Thursday, August 19, 2010

On the L-word

Okay, so "Dr." Laura Schlessinger has announced her merciful intent to step down from radio when her contract is up at the end of the year. (She says she wants to "regain her First Amendment rights," which are apparently being violated by her national radio platform from which she can say pretty much anything she wants.)

Her assertion that her Constitutionally protected right to free speech has been violated rises from her most recent scandal, in which she drops the N-word a full eleven times in a five-minute period--during a call with an African-American woman who just called in to ask a question about a few, well, racist comments from her husband's friends. After that show, people were pissed off, which is censorship for some reason


What I don't get is why everyone wants to say the N-word. That's what situations like this devolve into every time--some people get to say it, and so other people want to be allowed to say it. "Rappers get to say it all the time. Why don't I get to say it?" Like it's the awesomest ride at Six Flags, but you're stuck on the ground watching everyone else have all the fun. So either there's something super-extra-special-cool about the N-word that I'm just not getting, this linguistic Batman: The Ride, or you just want desperately to use this really hurtful racial slur because you're not supposed to (which is totally mature). Or you're genuinely racist. Regardless: Stop worrying about what other people "get" to do and recognize that it's not okay when anyone does it. And get over yourself.

When we were little, my brother and his best friend used to run around the house yelling "pantyhose!" because that was the naughtiest word their little six-year-old brains could conceive of. This is basically the same thing, but blown up to truly dickish proportions.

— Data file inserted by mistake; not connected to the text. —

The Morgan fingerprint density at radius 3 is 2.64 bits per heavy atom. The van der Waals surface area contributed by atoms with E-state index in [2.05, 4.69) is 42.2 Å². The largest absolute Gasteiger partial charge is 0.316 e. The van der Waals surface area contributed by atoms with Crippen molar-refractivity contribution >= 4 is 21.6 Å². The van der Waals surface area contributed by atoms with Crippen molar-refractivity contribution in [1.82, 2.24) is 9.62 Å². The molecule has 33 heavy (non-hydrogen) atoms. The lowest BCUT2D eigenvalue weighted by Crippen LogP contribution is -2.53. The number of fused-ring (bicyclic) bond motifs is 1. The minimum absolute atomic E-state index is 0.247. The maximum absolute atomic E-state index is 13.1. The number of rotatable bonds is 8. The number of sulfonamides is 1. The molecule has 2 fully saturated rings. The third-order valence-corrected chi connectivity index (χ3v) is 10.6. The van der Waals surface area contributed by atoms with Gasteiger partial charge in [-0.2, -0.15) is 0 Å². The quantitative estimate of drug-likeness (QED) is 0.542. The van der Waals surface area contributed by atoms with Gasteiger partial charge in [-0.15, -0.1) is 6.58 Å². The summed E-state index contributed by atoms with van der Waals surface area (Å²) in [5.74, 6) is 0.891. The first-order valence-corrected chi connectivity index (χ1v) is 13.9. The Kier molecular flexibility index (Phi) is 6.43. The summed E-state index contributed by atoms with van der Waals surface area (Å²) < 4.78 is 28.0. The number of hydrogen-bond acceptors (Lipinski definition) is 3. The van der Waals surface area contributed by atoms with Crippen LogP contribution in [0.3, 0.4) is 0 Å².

All of this attention to the N-word completely misses the fact that the call in question wasn't about the N-word. The caller, Jade, who is African-American, called in with concerns about her white husband's friends. Her initial complaint wasn't about the language they used--it was about the questions, the "Do black people like this?" and "Do black people do that?" And of course as a white person, I can't speak to Jade's experience, I'd imagine her thoughts would be something along the line of, "Well, I don't know. Why don't you ask all of them?"

Those questions point out two things about the questioners: One, that Jade being black is seriously significant to them such that they notice it all the time and see it as something that sets her apart from them and makes her different. And two, that the black population is so monolithic and hive-minded that what "they" like and what "they" do can easily be condensed and reported on by one black woman.

Jade's response to Laura's comments, of course, are hard to discern because Laura rolled right over her as soon as she got her head. But a few words made it out--"stereotype," for one. And if she only got one out, that was a good one. Because that's what Jade was dealing with--stereotypes from her husband's friends. And racial stereotypes are, well, racist.*

But for some reason, a white woman doesn't see it that way. From her fully applicable experience and perspective as a white person, Laura is able to determine that the comments aren't racist because "sometimes people are hypersensitive" and black people voted for Obama and black comedians say the N-word and her bodyguard is too polite to call her a dumbass to her face. And also, "chip on your shoulder" and "too much sensitivity and not enough sense of humor."

And that's the real problem with Laura's barrage of N-bombs during that call. She certainly wouldn't have gotten nearly this much attention--if any--had she not said the N-word eleven times. But now that it's in the public eye, those N-words and the ensuing controversy are obscuring something even more troublesome--that Laura is (shockingly) completely tone-deaf* on the subject, completely disregarding this woman's legitimate concerns with accusations of hypersensitivity and a chip on her shoulder--because if it doesn't bother her, if it doesn't bother Laura, it must not be important. And if Jade didn't want to be treated this way, she shouldn't have married outside her race.

But yeah, it was the N-word that was the big deal.

P.S. Oh, and Laur? Telling your black bodyguard, "White men can't jump; I want you on my team"? Whether or not it was racist, referencing an overplayed 18-year-old Woody Harrelson movie is definitely not funny. Take some time during your sabbatical to dig up some new cultural references.

*Does saying a racist thing necessarily make you a racist person? Opinions differ; I happen to think no, but other factors frequently come into play. Check out Evil Fizz's take on it over at Feministe and a pertinent video by Jay Smooth.

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